A Decade in Computational Structural Biology

04 Jan 2010 // protein

I shake my head and suddenly realize a decade has almost passed since I first became a computational structural biologist. Feeling that I've earnt some kind of perspective, I hereby present to you a list of significant developments in computational structural biology of the naughties:

1. Rosetta.

There is no doubt in my mind that the greatest contribution to computational structural biology in this decade is the suite of programs known as Rosetta, written by David Baker and his lab.

Look at the accomplishments. Rosetta has consistently won the CASP competition for protein folding (see next item) in the new fold category. Nothing else comes close in deducing the structure of a protein from an arbitrary protein sequence. Rosetta was used to create a protein with the first artificial fold. Rosetta was used to design the first artificial enzymatic reaction in a protein.

Each of these accomplishments are staggering in themselves, but to find a computational core across all three, makes Rosetta the crowning jewel of computational structural biology. I've said it before and I'll say it again, David Baker is on the fast-track to Stockholm.

2. Formally Organized Competitions

Every 2 years, a whole bunch of computational structural biology labs effectively shut down for business, and throw every man, woman and workstation together to attempt to crack a set of problems. This same set of problems is simultaneously being attempted in labs all around the world, as researchers race against a clock to predict the 3 dimensional atomic structure of protein sequences published at the CASP protein-folding competition website.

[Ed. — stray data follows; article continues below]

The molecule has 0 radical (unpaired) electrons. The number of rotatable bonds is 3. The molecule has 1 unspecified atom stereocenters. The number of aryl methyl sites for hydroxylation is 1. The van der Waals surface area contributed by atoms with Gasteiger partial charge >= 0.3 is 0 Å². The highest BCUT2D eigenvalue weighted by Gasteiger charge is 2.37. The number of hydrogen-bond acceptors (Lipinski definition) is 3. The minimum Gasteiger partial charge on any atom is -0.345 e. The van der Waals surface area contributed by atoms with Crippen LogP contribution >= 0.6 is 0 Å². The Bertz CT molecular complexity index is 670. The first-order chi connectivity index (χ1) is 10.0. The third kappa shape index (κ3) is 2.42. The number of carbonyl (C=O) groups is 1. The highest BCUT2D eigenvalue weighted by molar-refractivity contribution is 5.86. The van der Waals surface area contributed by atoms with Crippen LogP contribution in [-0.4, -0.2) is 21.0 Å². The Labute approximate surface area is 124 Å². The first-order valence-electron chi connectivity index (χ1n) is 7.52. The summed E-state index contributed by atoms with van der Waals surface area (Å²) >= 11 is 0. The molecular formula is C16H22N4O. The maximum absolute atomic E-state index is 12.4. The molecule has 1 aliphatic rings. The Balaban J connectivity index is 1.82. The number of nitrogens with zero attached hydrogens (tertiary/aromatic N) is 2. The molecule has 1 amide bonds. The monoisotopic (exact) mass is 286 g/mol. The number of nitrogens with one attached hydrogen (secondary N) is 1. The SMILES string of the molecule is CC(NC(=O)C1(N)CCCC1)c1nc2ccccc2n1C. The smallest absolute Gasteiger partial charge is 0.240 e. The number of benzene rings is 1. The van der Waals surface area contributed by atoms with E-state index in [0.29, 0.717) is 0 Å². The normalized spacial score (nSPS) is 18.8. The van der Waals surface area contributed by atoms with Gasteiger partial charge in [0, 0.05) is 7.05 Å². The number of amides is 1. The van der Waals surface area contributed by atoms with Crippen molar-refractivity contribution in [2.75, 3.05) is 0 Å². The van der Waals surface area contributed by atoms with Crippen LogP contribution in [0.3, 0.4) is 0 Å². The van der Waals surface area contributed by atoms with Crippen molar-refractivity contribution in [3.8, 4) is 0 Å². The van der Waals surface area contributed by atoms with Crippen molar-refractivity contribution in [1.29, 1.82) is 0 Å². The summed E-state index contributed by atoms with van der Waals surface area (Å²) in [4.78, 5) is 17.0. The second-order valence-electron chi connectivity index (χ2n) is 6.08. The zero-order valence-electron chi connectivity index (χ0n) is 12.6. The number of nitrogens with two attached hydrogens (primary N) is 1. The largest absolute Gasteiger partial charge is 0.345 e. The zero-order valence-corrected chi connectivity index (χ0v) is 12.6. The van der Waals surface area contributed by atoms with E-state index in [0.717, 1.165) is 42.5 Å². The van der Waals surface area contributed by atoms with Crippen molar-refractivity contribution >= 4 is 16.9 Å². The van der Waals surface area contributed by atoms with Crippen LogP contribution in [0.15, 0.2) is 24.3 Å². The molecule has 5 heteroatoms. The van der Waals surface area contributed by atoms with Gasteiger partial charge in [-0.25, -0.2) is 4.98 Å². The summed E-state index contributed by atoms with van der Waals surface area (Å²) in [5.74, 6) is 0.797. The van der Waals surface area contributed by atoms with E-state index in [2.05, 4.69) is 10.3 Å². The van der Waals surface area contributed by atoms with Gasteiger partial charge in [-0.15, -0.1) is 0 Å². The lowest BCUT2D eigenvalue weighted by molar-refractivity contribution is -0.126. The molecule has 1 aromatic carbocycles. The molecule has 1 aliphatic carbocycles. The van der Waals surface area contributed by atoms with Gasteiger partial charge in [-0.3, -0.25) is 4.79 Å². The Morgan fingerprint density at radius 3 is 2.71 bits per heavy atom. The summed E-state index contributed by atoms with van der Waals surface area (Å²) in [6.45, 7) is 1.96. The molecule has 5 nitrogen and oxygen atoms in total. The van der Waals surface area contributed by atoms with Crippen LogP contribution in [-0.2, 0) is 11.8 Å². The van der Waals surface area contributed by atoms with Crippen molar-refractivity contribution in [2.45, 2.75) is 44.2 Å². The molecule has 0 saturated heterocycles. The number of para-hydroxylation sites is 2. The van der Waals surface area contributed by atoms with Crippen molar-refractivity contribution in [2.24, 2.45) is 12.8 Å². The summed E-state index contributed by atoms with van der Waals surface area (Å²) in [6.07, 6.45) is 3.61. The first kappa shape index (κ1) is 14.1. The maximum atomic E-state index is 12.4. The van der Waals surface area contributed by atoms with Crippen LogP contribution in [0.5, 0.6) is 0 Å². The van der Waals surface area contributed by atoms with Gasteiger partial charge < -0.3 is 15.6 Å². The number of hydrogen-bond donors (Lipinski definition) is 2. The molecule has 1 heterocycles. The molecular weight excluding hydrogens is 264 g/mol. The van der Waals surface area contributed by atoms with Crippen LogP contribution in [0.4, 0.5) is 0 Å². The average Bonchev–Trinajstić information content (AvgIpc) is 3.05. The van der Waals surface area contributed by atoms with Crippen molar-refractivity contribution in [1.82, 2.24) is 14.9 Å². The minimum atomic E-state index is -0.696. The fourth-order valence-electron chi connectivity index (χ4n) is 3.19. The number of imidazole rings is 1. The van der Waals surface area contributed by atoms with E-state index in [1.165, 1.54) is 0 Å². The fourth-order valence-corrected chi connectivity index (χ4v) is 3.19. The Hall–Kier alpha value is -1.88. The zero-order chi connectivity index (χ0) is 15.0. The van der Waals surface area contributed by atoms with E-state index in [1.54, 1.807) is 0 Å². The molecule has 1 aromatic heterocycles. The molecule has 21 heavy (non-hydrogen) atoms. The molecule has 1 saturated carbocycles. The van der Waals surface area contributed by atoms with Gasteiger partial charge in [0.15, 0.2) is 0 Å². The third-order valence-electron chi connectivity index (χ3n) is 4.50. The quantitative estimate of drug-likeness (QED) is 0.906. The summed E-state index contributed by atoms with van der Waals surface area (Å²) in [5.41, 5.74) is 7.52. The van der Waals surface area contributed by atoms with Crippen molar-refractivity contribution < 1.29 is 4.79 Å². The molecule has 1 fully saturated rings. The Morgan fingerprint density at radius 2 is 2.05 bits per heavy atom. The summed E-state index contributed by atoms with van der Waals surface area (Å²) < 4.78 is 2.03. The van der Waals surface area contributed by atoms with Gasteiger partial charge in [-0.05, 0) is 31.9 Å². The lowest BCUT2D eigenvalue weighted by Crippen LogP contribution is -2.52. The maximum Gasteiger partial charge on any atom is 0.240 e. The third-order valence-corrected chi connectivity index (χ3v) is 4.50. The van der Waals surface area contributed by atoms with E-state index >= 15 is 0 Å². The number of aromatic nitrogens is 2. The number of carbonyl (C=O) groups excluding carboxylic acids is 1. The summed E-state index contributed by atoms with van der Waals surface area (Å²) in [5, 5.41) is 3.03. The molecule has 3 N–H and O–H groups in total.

We often say that science is a competition but is is astonishing to me how the computational structural biology community has embraced formally organized competitions such as CASP. Here, we have pure naked competition, complete with a scoring system, judges, and rankings that determine winners and losers. It has all the drama that you'd expect from a reality TV show: recriminations, anger and tears. And it has taken the field of protein folding much farther than anyone would have imagined 10 years ago.